A police force was now to be organized; there would 1 be inspection of all places engaged with food; mosquitoes were to be stamped out with larvicide; animals "enfenced", and licenses required of the following: watchmakers, piano tuners, photographers, sewing machine agents, peddlers, merchants, druggists, realtors, lawyers, hypnotists, street vendors, fortune tellers, horse traders, dentists, and physicians.
In an effort to set standards for living in the community, there were warnings against intoxication, nudity, violence, gambling, indecent or lewd behavior, obscene, profane or offensive language in or near a place of worship. There was also censure of rogues, tramps, common pipers or fiddlers, stubborn children, runaways, night walkers, brawlers and persons who neglect their employment, misspend what they earn, and do not provide for themselves or their families."
1 Marilyn Kempers account in 1976 "Legacy," the Journal of the Broward Historical Commission
Hardships and Expansion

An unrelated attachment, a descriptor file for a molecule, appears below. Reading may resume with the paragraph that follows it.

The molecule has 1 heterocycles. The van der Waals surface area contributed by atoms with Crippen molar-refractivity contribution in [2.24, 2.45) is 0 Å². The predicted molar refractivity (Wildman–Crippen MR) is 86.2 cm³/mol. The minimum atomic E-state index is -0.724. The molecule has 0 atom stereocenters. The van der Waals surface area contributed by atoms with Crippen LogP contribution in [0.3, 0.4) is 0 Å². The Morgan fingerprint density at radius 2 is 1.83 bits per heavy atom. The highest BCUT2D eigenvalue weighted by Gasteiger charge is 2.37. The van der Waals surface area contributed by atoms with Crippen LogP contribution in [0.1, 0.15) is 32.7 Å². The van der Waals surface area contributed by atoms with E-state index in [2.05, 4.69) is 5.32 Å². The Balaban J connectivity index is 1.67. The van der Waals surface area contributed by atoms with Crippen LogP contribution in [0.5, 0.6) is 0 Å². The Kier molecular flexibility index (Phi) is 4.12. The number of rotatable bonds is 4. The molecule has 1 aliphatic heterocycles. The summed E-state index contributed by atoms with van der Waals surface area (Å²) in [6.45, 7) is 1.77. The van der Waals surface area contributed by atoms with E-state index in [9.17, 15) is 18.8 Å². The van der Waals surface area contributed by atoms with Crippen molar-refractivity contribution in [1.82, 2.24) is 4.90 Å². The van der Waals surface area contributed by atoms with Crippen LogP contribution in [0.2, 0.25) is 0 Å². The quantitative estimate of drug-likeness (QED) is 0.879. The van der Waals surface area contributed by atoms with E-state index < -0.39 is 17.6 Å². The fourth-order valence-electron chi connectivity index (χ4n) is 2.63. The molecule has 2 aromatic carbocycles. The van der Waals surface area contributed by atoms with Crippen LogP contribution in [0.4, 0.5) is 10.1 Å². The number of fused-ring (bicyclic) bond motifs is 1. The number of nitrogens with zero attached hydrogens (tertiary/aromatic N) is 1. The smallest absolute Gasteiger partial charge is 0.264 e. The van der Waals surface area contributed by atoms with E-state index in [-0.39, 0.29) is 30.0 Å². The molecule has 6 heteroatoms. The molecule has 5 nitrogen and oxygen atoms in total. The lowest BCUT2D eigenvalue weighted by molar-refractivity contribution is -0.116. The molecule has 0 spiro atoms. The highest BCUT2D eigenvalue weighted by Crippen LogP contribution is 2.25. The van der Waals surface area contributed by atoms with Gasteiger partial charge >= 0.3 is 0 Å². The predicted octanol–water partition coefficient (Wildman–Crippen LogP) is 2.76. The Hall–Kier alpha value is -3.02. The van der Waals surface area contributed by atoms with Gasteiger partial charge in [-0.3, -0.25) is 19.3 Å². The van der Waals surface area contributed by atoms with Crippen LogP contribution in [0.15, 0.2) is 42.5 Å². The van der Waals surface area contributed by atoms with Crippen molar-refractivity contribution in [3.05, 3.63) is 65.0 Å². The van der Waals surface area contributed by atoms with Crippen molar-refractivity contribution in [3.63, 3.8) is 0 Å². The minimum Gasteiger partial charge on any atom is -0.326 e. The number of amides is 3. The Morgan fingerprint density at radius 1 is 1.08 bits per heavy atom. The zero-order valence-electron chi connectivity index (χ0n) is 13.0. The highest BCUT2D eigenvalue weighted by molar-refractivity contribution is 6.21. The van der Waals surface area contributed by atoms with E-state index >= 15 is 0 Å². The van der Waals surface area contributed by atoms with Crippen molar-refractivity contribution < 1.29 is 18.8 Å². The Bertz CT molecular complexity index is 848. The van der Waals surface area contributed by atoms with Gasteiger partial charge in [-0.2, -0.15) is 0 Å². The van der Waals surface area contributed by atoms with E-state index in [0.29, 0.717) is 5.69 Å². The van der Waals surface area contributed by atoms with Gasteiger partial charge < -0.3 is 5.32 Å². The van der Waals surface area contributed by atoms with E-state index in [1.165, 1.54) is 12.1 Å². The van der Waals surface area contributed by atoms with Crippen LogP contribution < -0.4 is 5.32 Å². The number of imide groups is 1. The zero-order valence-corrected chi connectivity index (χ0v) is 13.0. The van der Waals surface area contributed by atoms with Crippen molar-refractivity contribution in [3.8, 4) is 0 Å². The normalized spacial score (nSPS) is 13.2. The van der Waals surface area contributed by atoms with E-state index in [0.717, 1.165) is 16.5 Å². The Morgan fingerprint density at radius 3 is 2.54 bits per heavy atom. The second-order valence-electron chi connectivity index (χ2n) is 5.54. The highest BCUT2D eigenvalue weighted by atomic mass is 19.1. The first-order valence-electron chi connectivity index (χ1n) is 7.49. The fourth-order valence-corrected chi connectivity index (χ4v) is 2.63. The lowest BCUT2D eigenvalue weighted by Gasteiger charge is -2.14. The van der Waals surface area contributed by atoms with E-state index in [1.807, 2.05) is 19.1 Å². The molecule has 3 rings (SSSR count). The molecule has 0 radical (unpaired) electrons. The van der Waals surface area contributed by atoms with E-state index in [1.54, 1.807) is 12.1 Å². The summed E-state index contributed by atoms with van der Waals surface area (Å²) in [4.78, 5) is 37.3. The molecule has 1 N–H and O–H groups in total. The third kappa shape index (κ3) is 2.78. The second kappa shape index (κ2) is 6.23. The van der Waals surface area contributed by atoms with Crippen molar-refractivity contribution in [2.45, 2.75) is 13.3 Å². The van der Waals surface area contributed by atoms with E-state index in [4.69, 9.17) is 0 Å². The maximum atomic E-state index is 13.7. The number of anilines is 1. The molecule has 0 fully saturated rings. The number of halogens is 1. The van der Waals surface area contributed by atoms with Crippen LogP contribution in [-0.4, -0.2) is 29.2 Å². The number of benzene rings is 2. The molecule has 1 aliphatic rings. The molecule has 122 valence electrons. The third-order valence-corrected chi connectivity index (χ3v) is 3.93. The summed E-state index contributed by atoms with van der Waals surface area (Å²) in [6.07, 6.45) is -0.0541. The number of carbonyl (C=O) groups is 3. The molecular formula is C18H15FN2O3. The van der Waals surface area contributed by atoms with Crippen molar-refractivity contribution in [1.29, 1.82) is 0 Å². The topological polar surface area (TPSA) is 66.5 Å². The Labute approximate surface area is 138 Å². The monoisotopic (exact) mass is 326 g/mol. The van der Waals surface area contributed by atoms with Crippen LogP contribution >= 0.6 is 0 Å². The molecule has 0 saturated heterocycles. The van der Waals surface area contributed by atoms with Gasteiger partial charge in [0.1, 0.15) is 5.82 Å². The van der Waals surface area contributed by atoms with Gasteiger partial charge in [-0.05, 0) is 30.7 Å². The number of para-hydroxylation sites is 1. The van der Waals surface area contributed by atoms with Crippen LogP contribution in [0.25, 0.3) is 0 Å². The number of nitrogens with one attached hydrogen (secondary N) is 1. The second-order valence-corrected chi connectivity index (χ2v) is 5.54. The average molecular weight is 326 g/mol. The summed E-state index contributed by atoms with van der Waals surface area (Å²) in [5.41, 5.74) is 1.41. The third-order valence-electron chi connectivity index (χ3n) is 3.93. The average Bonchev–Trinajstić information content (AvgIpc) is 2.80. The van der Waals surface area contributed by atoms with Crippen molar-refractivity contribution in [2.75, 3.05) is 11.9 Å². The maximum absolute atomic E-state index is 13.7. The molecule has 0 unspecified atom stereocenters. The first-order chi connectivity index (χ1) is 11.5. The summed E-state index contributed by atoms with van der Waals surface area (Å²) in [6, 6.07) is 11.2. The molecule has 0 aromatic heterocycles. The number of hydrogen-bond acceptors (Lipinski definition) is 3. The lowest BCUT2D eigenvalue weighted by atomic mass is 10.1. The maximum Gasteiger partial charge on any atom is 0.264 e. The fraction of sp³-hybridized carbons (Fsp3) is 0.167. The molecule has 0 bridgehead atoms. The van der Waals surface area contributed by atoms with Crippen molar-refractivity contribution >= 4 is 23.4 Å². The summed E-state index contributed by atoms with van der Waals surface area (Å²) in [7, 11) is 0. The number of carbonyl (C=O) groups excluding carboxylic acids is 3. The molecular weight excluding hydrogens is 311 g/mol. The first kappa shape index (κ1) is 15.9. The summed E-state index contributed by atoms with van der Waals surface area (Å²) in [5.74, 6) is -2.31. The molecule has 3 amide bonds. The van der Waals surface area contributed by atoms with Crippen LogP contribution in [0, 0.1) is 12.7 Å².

The code and the organization of life in the community gave the residents a sense of achievement and pride, though it is whispered that during the Prohibition Era there were "goings on" in the Everglades nearby. But, on the whole, everything seemed to be progressing well. There were no premonitions of disaster, although Mary Hammer Lloyd remembers how an elderly neighbor warned them of the possibly of a hurricane. Mary had never seen a hurricane and so disregarded the warnings as did the others in town. But on September 16,1926, a hurricane struck. "When we got up in the morning, the sky was an ugly red and the wind was howling," Mrs. Lloyd recalls. "We looked out the windows, but could see nothing but water which kept coming higher and higher. The wind was howling and shrieking outside. We heard glass breaking as